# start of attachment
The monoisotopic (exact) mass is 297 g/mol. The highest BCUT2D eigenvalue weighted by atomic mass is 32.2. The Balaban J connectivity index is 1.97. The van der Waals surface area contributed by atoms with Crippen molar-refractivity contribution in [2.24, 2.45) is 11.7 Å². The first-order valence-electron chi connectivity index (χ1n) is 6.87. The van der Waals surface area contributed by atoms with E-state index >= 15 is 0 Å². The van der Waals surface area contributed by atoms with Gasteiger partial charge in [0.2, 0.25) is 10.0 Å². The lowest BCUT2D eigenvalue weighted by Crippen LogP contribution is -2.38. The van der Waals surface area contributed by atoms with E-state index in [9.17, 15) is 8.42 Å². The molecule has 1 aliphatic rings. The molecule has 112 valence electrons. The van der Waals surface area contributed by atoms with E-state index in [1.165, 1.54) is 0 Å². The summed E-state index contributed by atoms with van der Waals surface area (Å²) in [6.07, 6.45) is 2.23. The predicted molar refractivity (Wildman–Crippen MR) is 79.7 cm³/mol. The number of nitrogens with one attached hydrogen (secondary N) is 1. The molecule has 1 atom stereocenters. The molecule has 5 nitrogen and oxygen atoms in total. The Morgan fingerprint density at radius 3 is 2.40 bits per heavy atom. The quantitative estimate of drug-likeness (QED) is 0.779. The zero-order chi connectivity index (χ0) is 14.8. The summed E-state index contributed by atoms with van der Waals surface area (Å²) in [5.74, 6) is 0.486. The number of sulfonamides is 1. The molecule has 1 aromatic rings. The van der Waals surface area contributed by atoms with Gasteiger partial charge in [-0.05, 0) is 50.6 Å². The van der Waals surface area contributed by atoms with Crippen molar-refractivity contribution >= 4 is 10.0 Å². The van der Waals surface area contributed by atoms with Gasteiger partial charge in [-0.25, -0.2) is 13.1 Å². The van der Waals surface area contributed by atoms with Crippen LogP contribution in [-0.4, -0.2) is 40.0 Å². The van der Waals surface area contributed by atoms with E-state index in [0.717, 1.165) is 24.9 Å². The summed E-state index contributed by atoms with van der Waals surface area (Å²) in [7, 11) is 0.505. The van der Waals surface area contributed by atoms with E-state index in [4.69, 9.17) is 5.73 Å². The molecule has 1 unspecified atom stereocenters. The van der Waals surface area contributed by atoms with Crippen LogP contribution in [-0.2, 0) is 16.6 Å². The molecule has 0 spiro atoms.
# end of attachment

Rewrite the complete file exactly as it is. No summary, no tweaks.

The monoisotopic (exact) mass is 297 g/mol. The highest BCUT2D eigenvalue weighted by atomic mass is 32.2. The Balaban J connectivity index is 1.97. The van der Waals surface area contributed by atoms with Crippen molar-refractivity contribution in [2.24, 2.45) is 11.7 Å². The first-order valence-electron chi connectivity index (χ1n) is 6.87. The van der Waals surface area contributed by atoms with E-state index >= 15 is 0 Å². The van der Waals surface area contributed by atoms with Gasteiger partial charge in [0.2, 0.25) is 10.0 Å². The lowest BCUT2D eigenvalue weighted by Crippen LogP contribution is -2.38. The van der Waals surface area contributed by atoms with E-state index in [9.17, 15) is 8.42 Å². The molecule has 1 aliphatic rings. The molecule has 112 valence electrons. The van der Waals surface area contributed by atoms with E-state index in [1.165, 1.54) is 0 Å². The summed E-state index contributed by atoms with van der Waals surface area (Å²) in [6.07, 6.45) is 2.23. The predicted molar refractivity (Wildman–Crippen MR) is 79.7 cm³/mol. The number of nitrogens with one attached hydrogen (secondary N) is 1. The molecule has 1 atom stereocenters. The molecule has 5 nitrogen and oxygen atoms in total. The Morgan fingerprint density at radius 3 is 2.40 bits per heavy atom. The quantitative estimate of drug-likeness (QED) is 0.779. The zero-order chi connectivity index (χ0) is 14.8. The summed E-state index contributed by atoms with van der Waals surface area (Å²) in [5.74, 6) is 0.486. The number of sulfonamides is 1. The molecule has 1 aromatic rings. The van der Waals surface area contributed by atoms with Gasteiger partial charge in [-0.05, 0) is 50.6 Å². The van der Waals surface area contributed by atoms with Crippen molar-refractivity contribution >= 4 is 10.0 Å². The van der Waals surface area contributed by atoms with Gasteiger partial charge in [-0.25, -0.2) is 13.1 Å². The van der Waals surface area contributed by atoms with Crippen LogP contribution in [-0.4, -0.2) is 40.0 Å². The van der Waals surface area contributed by atoms with E-state index in [0.717, 1.165) is 24.9 Å². The summed E-state index contributed by atoms with van der Waals surface area (Å²) in [7, 11) is 0.505. The van der Waals surface area contributed by atoms with E-state index in [4.69, 9.17) is 5.73 Å². The molecule has 1 unspecified atom stereocenters. The van der Waals surface area contributed by atoms with Crippen LogP contribution in [-0.2, 0) is 16.6 Å². The molecule has 0 spiro atoms.